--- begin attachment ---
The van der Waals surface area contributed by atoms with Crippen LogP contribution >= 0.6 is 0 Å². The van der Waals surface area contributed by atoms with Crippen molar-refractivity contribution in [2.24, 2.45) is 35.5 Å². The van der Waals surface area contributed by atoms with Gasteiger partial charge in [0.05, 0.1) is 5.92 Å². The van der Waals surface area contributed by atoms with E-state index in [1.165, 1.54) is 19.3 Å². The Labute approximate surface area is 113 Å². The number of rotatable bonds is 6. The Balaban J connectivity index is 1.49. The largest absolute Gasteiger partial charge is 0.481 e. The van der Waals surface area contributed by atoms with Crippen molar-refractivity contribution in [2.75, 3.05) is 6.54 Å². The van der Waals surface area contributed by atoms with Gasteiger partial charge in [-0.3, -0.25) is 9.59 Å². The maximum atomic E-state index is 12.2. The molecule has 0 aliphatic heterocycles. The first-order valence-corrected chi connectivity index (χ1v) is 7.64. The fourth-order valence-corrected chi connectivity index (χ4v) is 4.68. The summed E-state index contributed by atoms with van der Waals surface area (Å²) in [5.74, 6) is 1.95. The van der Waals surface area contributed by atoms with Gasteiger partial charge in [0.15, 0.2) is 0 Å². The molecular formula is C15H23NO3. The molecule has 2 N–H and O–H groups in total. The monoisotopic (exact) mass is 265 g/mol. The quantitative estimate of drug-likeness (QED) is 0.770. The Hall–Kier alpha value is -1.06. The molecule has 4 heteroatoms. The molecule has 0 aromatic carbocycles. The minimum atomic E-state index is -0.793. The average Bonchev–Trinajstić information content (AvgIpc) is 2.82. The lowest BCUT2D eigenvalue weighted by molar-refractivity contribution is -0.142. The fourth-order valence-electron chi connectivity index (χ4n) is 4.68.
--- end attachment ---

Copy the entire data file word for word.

The van der Waals surface area contributed by atoms with Crippen LogP contribution >= 0.6 is 0 Å². The van der Waals surface area contributed by atoms with Crippen molar-refractivity contribution in [2.24, 2.45) is 35.5 Å². The van der Waals surface area contributed by atoms with Gasteiger partial charge in [0.05, 0.1) is 5.92 Å². The van der Waals surface area contributed by atoms with E-state index in [1.165, 1.54) is 19.3 Å². The Labute approximate surface area is 113 Å². The number of rotatable bonds is 6. The Balaban J connectivity index is 1.49. The largest absolute Gasteiger partial charge is 0.481 e. The van der Waals surface area contributed by atoms with Crippen molar-refractivity contribution in [2.75, 3.05) is 6.54 Å². The van der Waals surface area contributed by atoms with Gasteiger partial charge in [-0.3, -0.25) is 9.59 Å². The maximum atomic E-state index is 12.2. The molecule has 0 aliphatic heterocycles. The first-order valence-corrected chi connectivity index (χ1v) is 7.64. The fourth-order valence-corrected chi connectivity index (χ4v) is 4.68. The summed E-state index contributed by atoms with van der Waals surface area (Å²) in [5.74, 6) is 1.95. The van der Waals surface area contributed by atoms with Gasteiger partial charge in [0.15, 0.2) is 0 Å². The molecular formula is C15H23NO3. The molecule has 2 N–H and O–H groups in total. The monoisotopic (exact) mass is 265 g/mol. The quantitative estimate of drug-likeness (QED) is 0.770. The Hall–Kier alpha value is -1.06. The molecule has 4 heteroatoms. The molecule has 0 aromatic carbocycles. The minimum atomic E-state index is -0.793. The average Bonchev–Trinajstić information content (AvgIpc) is 2.82. The lowest BCUT2D eigenvalue weighted by molar-refractivity contribution is -0.142. The fourth-order valence-electron chi connectivity index (χ4n) is 4.68.